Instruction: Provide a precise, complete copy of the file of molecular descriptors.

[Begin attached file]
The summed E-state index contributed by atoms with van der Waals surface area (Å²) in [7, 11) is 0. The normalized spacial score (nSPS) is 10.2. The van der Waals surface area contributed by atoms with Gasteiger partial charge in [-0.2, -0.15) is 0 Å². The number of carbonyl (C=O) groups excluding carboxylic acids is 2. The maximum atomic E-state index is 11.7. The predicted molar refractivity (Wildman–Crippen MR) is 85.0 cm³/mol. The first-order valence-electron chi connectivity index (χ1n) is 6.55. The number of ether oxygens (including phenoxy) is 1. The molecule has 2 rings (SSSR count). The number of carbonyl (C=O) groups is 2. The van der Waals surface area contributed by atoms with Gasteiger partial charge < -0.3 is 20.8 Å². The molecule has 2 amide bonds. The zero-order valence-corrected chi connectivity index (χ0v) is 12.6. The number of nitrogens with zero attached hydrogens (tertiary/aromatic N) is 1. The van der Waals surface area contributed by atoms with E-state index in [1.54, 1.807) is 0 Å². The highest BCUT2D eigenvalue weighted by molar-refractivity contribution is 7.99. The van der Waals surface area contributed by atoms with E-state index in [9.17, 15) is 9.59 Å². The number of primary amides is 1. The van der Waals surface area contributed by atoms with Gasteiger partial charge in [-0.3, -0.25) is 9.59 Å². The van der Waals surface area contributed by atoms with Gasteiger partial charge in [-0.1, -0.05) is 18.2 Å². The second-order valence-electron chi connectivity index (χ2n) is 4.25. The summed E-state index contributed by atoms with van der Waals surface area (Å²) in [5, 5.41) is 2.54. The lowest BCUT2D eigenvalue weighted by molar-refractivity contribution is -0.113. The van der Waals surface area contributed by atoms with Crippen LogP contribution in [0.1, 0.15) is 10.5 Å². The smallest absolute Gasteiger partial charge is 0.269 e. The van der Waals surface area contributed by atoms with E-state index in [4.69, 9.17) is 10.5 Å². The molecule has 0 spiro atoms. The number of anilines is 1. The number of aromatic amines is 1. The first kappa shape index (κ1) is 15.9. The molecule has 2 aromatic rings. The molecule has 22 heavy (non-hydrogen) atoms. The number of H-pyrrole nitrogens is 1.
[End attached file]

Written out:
The summed E-state index contributed by atoms with van der Waals surface area (Å²) in [7, 11) is 0. The normalized spacial score (nSPS) is 10.2. The van der Waals surface area contributed by atoms with Gasteiger partial charge in [-0.2, -0.15) is 0 Å². The number of carbonyl (C=O) groups excluding carboxylic acids is 2. The maximum atomic E-state index is 11.7. The predicted molar refractivity (Wildman–Crippen MR) is 85.0 cm³/mol. The first-order valence-electron chi connectivity index (χ1n) is 6.55. The number of ether oxygens (including phenoxy) is 1. The molecule has 2 rings (SSSR count). The number of carbonyl (C=O) groups is 2. The van der Waals surface area contributed by atoms with Gasteiger partial charge < -0.3 is 20.8 Å². The molecule has 2 amide bonds. The zero-order valence-corrected chi connectivity index (χ0v) is 12.6. The number of nitrogens with zero attached hydrogens (tertiary/aromatic N) is 1. The van der Waals surface area contributed by atoms with E-state index in [1.54, 1.807) is 0 Å². The highest BCUT2D eigenvalue weighted by molar-refractivity contribution is 7.99. The van der Waals surface area contributed by atoms with E-state index in [9.17, 15) is 9.59 Å². The number of primary amides is 1. The van der Waals surface area contributed by atoms with Gasteiger partial charge in [-0.3, -0.25) is 9.59 Å². The van der Waals surface area contributed by atoms with Gasteiger partial charge in [-0.1, -0.05) is 18.2 Å². The second-order valence-electron chi connectivity index (χ2n) is 4.25. The summed E-state index contributed by atoms with van der Waals surface area (Å²) in [5, 5.41) is 2.54. The lowest BCUT2D eigenvalue weighted by molar-refractivity contribution is -0.113. The van der Waals surface area contributed by atoms with Crippen LogP contribution in [0.1, 0.15) is 10.5 Å². The smallest absolute Gasteiger partial charge is 0.269 e. The van der Waals surface area contributed by atoms with E-state index in [4.69, 9.17) is 10.5 Å². The molecule has 0 spiro atoms. The number of anilines is 1. The number of aromatic amines is 1. The first kappa shape index (κ1) is 15.9. The molecule has 2 aromatic rings. The molecule has 22 heavy (non-hydrogen) atoms. The number of H-pyrrole nitrogens is 1.